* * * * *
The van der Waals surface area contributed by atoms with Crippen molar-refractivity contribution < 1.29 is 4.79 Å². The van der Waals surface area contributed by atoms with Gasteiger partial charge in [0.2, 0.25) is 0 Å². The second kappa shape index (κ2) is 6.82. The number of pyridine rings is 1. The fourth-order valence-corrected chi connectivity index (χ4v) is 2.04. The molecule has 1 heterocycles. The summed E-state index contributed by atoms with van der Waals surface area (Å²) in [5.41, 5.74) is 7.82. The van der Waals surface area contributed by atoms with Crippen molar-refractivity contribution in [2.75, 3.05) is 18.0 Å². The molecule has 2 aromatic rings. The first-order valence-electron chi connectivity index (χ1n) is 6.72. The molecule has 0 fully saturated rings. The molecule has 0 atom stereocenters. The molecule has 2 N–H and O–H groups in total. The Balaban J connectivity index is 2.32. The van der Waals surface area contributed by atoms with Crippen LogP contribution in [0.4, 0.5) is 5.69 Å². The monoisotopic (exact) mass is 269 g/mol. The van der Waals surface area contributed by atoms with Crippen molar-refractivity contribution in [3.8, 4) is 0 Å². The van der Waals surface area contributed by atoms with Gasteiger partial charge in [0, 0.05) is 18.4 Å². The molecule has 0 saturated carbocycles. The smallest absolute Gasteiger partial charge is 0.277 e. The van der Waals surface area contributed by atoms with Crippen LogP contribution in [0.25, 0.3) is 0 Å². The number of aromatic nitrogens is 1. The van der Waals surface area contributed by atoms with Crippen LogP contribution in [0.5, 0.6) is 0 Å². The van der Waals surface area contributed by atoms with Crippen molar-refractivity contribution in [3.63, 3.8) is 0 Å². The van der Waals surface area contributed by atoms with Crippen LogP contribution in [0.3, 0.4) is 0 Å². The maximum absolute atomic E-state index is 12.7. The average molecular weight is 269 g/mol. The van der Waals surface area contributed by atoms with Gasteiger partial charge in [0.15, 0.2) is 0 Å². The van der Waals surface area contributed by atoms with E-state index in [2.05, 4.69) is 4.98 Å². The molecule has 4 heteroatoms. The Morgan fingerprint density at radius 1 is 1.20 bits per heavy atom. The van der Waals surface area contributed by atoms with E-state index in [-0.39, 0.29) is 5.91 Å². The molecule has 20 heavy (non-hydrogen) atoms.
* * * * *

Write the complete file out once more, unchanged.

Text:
The van der Waals surface area contributed by atoms with Crippen molar-refractivity contribution < 1.29 is 4.79 Å². The van der Waals surface area contributed by atoms with Gasteiger partial charge in [0.2, 0.25) is 0 Å². The second kappa shape index (κ2) is 6.82. The number of pyridine rings is 1. The fourth-order valence-corrected chi connectivity index (χ4v) is 2.04. The molecule has 1 heterocycles. The summed E-state index contributed by atoms with van der Waals surface area (Å²) in [5.41, 5.74) is 7.82. The van der Waals surface area contributed by atoms with Crippen molar-refractivity contribution in [2.75, 3.05) is 18.0 Å². The molecule has 2 aromatic rings. The first-order valence-electron chi connectivity index (χ1n) is 6.72. The molecule has 0 fully saturated rings. The molecule has 0 atom stereocenters. The molecule has 2 N–H and O–H groups in total. The Balaban J connectivity index is 2.32. The van der Waals surface area contributed by atoms with Crippen LogP contribution in [0.4, 0.5) is 5.69 Å². The monoisotopic (exact) mass is 269 g/mol. The van der Waals surface area contributed by atoms with Crippen molar-refractivity contribution in [3.8, 4) is 0 Å². The van der Waals surface area contributed by atoms with Gasteiger partial charge in [0, 0.05) is 18.4 Å². The molecule has 0 saturated carbocycles. The smallest absolute Gasteiger partial charge is 0.277 e. The van der Waals surface area contributed by atoms with Crippen LogP contribution in [0.25, 0.3) is 0 Å². The number of aromatic nitrogens is 1. The van der Waals surface area contributed by atoms with Crippen LogP contribution in [0.5, 0.6) is 0 Å². The van der Waals surface area contributed by atoms with Crippen molar-refractivity contribution in [3.63, 3.8) is 0 Å². The van der Waals surface area contributed by atoms with Crippen LogP contribution in [0.3, 0.4) is 0 Å². The maximum absolute atomic E-state index is 12.7. The average molecular weight is 269 g/mol. The van der Waals surface area contributed by atoms with Gasteiger partial charge in [0.15, 0.2) is 0 Å². The van der Waals surface area contributed by atoms with E-state index in [2.05, 4.69) is 4.98 Å². The molecule has 4 heteroatoms. The Morgan fingerprint density at radius 1 is 1.20 bits per heavy atom. The van der Waals surface area contributed by atoms with E-state index in [-0.39, 0.29) is 5.91 Å². The molecule has 20 heavy (non-hydrogen) atoms.